On Walk to School Day, Sunnyside Mobilizes around Monterey


This Wednesday, on Walk to School Day, as dozens of Sunnyside Elementary students form “walking buses” to wind their way down to school before the bell rings, their parents will also be calling for a safer, calmer Monterey Boulevard.
“There’s been a big surge in interest for walking this year,” said parent Julie Tonroy, “Just think how many parents and kids would join us if we could calm traffic on Monterey.” Tonroy is the sustainability chair in Sunnyside’s PTA; with this event, she plans to kick off Sunnyside Elementary’s new “Walking Wednesdays” program; she already walks to Sunnyside Elementary every day with her 7-year-old son Erick, but she would like to encourage more walkers to join them. At Sunnyside, more than half of the students live within one mile of school but only 20% walk or bike, according to the San Francisco Department of Public Health, which selected Sunnyside to participate in its “Safe Routes to School” program.

The Friends of Monterey Boulevard has teamed up with Walk San Francisco and San Francisco’s Department of Public Health to take the first steps toward calming traffic along Monterey. We have already put up “We Live Here — Please Slow Down” signs, done traffic surveys, and done online and written surveys of parents and other users of Monterey Boulevard.

The primary recommendation they make in the resulting report is to bring Monterey’s speed limit down from 30 to 25 miles per hour. “Monterey Boulevard isn’t a highway, but it can feel like one,” said Elizabeth Stampe, director of Walk San Francisco. “The city has been transforming some big streets to be safer and greener; Monterey is ripe for improvement.” Stampe pointed to current planning for Masonic Boulevard, Cesar Chavez, and greening along Divisadero as positive models for Monterey.

The report also makes recommendations about how to make specific intersections safer for pedestrians.

“While we were doing our traffic surveys, I actually saw an elderly man get completely stranded in the middle of the street. Someone had to go rescue him and help him get where he was going,” said Adrienne Johnson, parent of 3 school-age children and a leader of Friends of Monterey Boulevard. “Making this street safer for our kids will make it safer for everyone.”

The principals of Sunnyside Elementary and St. Finn Bar, two of the three elementary schools close to Monterey, will be signing letters to request a “school zone,” establishing lower speed limits for 1,000 feet around the school, which parents and neighbors say will be a first step toward calming the entire street.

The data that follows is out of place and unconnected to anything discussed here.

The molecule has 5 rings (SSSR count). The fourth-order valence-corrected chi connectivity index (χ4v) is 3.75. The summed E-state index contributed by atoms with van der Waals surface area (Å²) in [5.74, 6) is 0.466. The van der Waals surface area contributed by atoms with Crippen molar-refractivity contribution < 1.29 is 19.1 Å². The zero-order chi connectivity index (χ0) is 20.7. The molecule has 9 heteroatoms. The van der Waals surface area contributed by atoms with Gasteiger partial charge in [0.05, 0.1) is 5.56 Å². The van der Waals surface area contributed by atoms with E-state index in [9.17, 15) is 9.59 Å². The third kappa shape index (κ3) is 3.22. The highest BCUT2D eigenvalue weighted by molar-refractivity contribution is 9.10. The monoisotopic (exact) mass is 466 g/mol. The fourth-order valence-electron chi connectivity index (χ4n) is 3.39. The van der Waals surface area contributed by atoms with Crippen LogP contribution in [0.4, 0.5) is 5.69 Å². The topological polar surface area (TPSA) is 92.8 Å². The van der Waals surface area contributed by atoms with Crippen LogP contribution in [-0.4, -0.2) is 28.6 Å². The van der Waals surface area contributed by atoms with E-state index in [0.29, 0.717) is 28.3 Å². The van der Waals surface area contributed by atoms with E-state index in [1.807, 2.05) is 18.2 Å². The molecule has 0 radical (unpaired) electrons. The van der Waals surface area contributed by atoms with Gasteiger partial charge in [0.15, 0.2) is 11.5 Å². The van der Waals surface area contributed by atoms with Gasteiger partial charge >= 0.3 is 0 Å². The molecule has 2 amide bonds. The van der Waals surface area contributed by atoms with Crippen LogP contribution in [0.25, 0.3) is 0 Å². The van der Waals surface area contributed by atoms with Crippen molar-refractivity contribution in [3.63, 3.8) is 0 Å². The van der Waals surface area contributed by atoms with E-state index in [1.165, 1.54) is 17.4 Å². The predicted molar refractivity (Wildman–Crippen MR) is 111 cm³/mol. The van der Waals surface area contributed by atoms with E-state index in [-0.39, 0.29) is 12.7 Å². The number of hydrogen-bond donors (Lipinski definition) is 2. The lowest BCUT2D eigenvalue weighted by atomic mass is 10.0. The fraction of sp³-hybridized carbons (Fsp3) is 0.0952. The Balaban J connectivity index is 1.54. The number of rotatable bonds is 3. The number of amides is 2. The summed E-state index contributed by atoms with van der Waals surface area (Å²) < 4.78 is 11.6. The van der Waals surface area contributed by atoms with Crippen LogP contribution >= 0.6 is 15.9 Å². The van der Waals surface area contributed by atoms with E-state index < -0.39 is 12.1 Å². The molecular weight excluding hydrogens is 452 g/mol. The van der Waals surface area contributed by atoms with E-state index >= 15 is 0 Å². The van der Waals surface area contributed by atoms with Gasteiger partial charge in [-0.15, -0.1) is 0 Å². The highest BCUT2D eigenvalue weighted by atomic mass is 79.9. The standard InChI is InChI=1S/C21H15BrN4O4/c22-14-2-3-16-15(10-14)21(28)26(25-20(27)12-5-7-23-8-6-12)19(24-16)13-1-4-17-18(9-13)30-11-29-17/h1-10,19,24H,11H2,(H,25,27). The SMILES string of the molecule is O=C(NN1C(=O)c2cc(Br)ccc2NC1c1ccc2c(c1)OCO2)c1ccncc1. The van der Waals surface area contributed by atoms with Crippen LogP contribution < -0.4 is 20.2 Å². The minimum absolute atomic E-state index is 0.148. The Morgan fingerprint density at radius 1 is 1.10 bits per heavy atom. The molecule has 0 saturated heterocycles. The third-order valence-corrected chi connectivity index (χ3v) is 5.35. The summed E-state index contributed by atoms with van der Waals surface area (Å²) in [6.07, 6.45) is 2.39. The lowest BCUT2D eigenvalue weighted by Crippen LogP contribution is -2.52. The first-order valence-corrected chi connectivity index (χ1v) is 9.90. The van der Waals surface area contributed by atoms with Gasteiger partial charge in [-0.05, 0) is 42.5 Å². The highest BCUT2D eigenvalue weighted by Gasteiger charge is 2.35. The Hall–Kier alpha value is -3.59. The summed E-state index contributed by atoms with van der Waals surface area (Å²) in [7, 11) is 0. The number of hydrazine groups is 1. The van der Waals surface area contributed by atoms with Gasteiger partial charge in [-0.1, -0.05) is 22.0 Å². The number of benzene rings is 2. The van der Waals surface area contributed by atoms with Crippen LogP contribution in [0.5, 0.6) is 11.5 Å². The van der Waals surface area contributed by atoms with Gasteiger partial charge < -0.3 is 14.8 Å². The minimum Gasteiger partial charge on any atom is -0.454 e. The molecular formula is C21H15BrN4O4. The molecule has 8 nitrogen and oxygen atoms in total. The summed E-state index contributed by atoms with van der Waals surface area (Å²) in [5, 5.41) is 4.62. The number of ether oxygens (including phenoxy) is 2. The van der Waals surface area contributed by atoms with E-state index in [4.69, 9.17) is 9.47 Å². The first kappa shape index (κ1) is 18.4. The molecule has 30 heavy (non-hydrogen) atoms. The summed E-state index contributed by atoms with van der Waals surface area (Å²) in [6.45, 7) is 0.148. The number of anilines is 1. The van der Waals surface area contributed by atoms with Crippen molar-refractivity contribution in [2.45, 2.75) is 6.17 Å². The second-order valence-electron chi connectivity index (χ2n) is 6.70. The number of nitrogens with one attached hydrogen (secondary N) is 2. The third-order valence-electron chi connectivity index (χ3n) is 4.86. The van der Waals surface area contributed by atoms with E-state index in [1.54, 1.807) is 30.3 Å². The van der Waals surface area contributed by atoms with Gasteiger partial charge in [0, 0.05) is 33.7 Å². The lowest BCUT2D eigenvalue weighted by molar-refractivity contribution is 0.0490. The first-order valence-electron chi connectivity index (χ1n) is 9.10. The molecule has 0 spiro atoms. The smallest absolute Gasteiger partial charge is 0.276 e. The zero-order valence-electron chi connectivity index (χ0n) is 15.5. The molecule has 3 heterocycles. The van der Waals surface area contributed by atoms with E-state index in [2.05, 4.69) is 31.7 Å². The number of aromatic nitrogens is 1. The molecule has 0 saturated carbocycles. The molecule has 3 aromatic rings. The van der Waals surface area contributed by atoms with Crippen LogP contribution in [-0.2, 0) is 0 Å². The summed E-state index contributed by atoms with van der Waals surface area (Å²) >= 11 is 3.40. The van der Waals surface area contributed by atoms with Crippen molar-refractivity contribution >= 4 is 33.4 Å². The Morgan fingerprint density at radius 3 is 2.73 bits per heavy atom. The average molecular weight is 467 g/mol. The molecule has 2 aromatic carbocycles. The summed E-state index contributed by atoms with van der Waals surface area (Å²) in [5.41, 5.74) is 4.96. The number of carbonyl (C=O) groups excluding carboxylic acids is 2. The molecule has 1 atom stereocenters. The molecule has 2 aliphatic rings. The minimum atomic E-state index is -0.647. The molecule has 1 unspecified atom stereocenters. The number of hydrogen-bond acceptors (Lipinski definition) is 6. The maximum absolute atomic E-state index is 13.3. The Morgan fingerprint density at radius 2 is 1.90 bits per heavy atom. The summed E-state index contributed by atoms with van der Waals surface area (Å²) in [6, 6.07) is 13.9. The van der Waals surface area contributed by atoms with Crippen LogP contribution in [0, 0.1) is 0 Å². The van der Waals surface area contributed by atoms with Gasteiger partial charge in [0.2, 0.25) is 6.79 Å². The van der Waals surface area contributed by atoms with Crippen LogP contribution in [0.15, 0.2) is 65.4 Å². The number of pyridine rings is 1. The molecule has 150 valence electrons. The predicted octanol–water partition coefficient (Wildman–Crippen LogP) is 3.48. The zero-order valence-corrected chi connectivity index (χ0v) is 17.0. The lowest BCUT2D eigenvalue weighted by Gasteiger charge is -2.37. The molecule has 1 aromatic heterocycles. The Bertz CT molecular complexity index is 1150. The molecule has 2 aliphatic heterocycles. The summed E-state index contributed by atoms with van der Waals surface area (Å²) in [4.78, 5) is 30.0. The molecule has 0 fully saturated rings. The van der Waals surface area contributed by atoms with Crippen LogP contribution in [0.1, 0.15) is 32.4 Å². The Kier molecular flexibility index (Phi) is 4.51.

Supervisor Sean Elsbernd couldn’t attend the event as he was walking his own son to daycare, but he issued a supporting statement:

“On Walk to School Day, Oct 6th, Supervisor Elsbernd supports making it easier and safer for children to walk to school and will continue to work towards making San Francisco streets safer for all pedestrians. The Supervisor will walk his son Michael to daycare on Walk To School Day as he does every morning.”

WHO: Sunnyside parents, Friends of Monterey Boulevard, and Walk San Francisco, 8:00 am Wednesday, October 6

WHEN: Kids depart at 8:10; arrive at school at 8:30 for Walk to School Day events.

WHERE: Kids depart at 8:10; arrive at school at 8:30 for Walk to School Day events. Sunnyside Playground, at the corner of Foerster and Melrose Ave. (map)

VISUALS: School children in chaperoned “walking buses,” making their way to Sunnyside Elementary. A post walk celebration on the school yard involving prizes and snacks.

We at FoMB send our heartfelt thanks to Walk San Francisco and the SF Department of Public Health for all of the help and support they have given us in this project.


2 responses to “On Walk to School Day, Sunnyside Mobilizes around Monterey

  1. Thanks for posting this.

    I ride my bike every day on Hearst in the morning to City College. It is really kind of disgusting the backup of cars every morning in front of St Finn Barr.

    You provided statistics for Sunnyside Elementary; do you have similar statistics for St Finn Barr?

  2. Stuart,

    Isn’t it amazing that safety patrols serve as “doormen” to help children get safely from their car to the curb, rather that working the intersections for the kids that walk?

    We are working more closely with Sunnyside Elementary, mainly because they are a Safe Routes to School participant and our study is funded by a SRTS grant through the Health Dept. They also have an active PTA that is behind us 100%.

    That said, Principal Dooher at Finn Barr is on board with our plan to make the neighborhood more walkable so that fewer children will need to be driven to school. He is co-signing the letter with Sunnyside’s Principal Simard that will start the process of creating an “enhanced” school zone where speed limits are 15mph within 500 feet of the schools and 25 mph out to 1000 feet.

    In answer to your question though, we don’t have stats on how many kids at Finn Barr live in the neighborhood.


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